Tuesday, 30 December 2014

A Frenchman Abroad

When Understanding Frenchman agreed to spend Christmas with thirteen members of my family and their friends, we joked about the fact that there were bound to be plenty of moments when he was expected to represent the other 59 999 999 French people as well as himself. He declared that he was up to the challenge and decided that if the situation became tense, he was just going to pretend not understand what was going on, but anyone who has been in that situation will know just how awkward it can be at times, especially given some of the negative stereotypes that French and British people have about each other.

I was sitting at the other end of the table when he was asked what the feeling was in France about the potential British exit from the EU, but he seemed to handle the question with a perfect balance of honesty and diplomacy. And in fact, what was more interesting than the international relations questions was the way people interacted with him in situations involving food and wine.

To put this into context, I would say that Understanding Frenchman knows about as much as any ordinary French person about these two subjects, which is to say, perhaps a bit more than the average Brit, but without being any kind of an expert by French standards. We eat in nice restaurants every so often, but home cooking in both of our families is similar: wholesome and tasty but completely unpretentious. We have friends who know a lot about wine and like to learn from them when they choose a bottle, but neither of us can comment on the fine details. Some of the English people there, meanwhile, were real wine lovers and foodies who spend a lot of time cooking and appreciating food.

So it was funny to see how much, by virtue of being French, his opinion counted. Everybody took turns to cook, and sometimes there was almost a sigh of relief when UFM said that the meal was delicious. When we did wine tasting one evening, we were no more expert than anyone else, and yet his comments (and by association, mine) were taken with deep seriousness.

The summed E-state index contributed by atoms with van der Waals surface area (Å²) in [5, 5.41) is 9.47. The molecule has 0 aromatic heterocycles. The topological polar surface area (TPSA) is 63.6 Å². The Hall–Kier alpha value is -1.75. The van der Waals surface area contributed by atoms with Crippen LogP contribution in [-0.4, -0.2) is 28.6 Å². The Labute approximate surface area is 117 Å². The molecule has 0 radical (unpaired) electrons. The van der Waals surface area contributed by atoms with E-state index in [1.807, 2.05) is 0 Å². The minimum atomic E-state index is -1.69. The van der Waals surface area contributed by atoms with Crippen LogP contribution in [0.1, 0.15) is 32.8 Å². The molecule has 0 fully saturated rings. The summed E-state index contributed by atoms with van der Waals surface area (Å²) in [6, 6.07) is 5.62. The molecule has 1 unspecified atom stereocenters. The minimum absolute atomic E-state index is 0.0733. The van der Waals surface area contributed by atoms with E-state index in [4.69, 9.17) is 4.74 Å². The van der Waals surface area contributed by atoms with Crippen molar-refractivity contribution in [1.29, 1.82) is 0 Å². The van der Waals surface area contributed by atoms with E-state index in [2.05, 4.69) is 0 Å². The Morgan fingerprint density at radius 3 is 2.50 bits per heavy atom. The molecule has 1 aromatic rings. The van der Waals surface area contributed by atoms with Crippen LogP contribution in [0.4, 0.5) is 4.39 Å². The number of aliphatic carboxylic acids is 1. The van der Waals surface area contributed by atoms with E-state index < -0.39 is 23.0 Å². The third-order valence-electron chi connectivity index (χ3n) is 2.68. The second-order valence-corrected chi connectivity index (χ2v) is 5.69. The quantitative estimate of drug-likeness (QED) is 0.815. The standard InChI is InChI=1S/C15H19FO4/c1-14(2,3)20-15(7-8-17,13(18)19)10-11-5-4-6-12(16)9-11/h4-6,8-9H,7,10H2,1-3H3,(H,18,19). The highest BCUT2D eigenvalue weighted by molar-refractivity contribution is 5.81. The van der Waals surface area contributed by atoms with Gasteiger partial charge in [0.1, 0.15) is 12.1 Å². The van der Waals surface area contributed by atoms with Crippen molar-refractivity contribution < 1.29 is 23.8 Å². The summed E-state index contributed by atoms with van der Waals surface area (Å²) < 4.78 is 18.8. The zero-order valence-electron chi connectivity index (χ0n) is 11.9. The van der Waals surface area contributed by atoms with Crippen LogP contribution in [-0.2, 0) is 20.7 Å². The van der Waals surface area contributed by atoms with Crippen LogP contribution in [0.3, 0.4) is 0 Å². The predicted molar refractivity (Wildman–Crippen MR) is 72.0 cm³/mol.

It wasn't in any way an unpleasant situation for him, and when you are new to a group and also not a native speaker of the langauge, it's nice to be listened to. Plus, it's definitely better to stand for 60 million people who know a lot about wine than a nation of lorry drivers who are always on strike!

Sunday, 28 December 2014

Ways in Which I Have Become French

My mum commented to me over Christmas that she thinks I am in the process of becoming more and more French. As I mentioned in a previous post, I think that my work environment and social circle are far too anglophone/international for this to be much the case, but I did think it would be fun to make a list of Gallic habits that I might have acquired over the past few years, so here we go.

1. Wearing Scarves
Not so much a little Hermès number, elegantly knotted over a chic cashmere jumper, but I do wear a scarf with my outdoor clothes much more often than I ever did before. In Scotland, I think I always had the mentality that, however miserable the weather, there was always the possibility that it might get worse, so there always had to be an additional layer that could be donned in the case of really severe conditions.

2. Apéritif Snacks
I used to be someone who would always choose sweet over savoury for a snack. Nowadays, if I'm a bit peckish before dinner time, even if I'm by myself and not having alcohol, I prefer to have a drink of something other than water, and some olives, crudités or little pieces of ham or cheese. This in itself may not be terribly French, but the underlying cause is not wanting to eat sweet and savoury things in the wrong order, which never bothered me in the past.

3. Keeping Trainers for Sport (and fleece jackets for the countryside)
Funnily enough, Understanding Frenchman breaks this rule more often than I do. I suspect he's trying to prove that he's not Parisian.

4. Le Bonjourisme